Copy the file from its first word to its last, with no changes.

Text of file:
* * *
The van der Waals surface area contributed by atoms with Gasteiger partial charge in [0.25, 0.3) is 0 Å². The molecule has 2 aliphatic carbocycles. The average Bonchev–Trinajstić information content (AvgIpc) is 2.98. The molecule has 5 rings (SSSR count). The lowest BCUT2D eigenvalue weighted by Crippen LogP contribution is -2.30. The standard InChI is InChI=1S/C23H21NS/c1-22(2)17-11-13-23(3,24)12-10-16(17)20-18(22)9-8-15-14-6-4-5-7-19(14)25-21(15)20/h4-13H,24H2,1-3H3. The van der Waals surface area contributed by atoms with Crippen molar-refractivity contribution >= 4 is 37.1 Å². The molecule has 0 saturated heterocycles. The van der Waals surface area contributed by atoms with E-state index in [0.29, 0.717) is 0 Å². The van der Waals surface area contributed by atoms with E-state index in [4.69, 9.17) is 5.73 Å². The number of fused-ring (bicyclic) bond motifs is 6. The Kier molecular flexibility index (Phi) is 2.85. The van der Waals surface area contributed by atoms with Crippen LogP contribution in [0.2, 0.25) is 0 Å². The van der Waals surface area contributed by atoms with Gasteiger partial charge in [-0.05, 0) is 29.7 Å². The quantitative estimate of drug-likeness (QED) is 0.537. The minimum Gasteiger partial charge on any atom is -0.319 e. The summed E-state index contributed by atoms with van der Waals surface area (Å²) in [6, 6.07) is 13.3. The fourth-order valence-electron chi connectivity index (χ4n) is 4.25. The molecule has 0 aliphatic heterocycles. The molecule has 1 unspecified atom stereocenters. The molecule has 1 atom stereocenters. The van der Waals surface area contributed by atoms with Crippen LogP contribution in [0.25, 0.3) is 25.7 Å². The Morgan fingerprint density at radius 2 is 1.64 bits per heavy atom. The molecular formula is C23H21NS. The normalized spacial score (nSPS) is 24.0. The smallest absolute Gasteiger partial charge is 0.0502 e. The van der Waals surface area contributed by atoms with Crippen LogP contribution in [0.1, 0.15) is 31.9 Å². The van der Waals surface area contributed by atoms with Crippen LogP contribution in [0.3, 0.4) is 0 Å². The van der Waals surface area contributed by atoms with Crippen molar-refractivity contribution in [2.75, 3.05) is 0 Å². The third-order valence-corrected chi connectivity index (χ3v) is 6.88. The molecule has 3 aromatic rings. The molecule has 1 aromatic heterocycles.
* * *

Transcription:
The van der Waals surface area contributed by atoms with Gasteiger partial charge in [0.25, 0.3) is 0 Å². The molecule has 2 aliphatic carbocycles. The average Bonchev–Trinajstić information content (AvgIpc) is 2.98. The molecule has 5 rings (SSSR count). The lowest BCUT2D eigenvalue weighted by Crippen LogP contribution is -2.30. The standard InChI is InChI=1S/C23H21NS/c1-22(2)17-11-13-23(3,24)12-10-16(17)20-18(22)9-8-15-14-6-4-5-7-19(14)25-21(15)20/h4-13H,24H2,1-3H3. The van der Waals surface area contributed by atoms with Crippen molar-refractivity contribution >= 4 is 37.1 Å². The molecule has 0 saturated heterocycles. The van der Waals surface area contributed by atoms with E-state index in [0.29, 0.717) is 0 Å². The van der Waals surface area contributed by atoms with E-state index in [4.69, 9.17) is 5.73 Å². The number of fused-ring (bicyclic) bond motifs is 6. The Kier molecular flexibility index (Phi) is 2.85. The van der Waals surface area contributed by atoms with Crippen LogP contribution in [0.2, 0.25) is 0 Å². The van der Waals surface area contributed by atoms with Gasteiger partial charge in [-0.05, 0) is 29.7 Å². The quantitative estimate of drug-likeness (QED) is 0.537. The minimum Gasteiger partial charge on any atom is -0.319 e. The summed E-state index contributed by atoms with van der Waals surface area (Å²) in [6, 6.07) is 13.3. The fourth-order valence-electron chi connectivity index (χ4n) is 4.25. The molecule has 0 aliphatic heterocycles. The molecule has 1 unspecified atom stereocenters. The molecule has 1 atom stereocenters. The van der Waals surface area contributed by atoms with Crippen LogP contribution in [0.25, 0.3) is 25.7 Å². The Morgan fingerprint density at radius 2 is 1.64 bits per heavy atom. The molecular formula is C23H21NS. The normalized spacial score (nSPS) is 24.0. The smallest absolute Gasteiger partial charge is 0.0502 e. The van der Waals surface area contributed by atoms with Crippen LogP contribution in [0.1, 0.15) is 31.9 Å². The van der Waals surface area contributed by atoms with Crippen LogP contribution in [0.3, 0.4) is 0 Å². The van der Waals surface area contributed by atoms with Crippen molar-refractivity contribution in [2.75, 3.05) is 0 Å². The third-order valence-corrected chi connectivity index (χ3v) is 6.88. The molecule has 3 aromatic rings. The molecule has 1 aromatic heterocycles.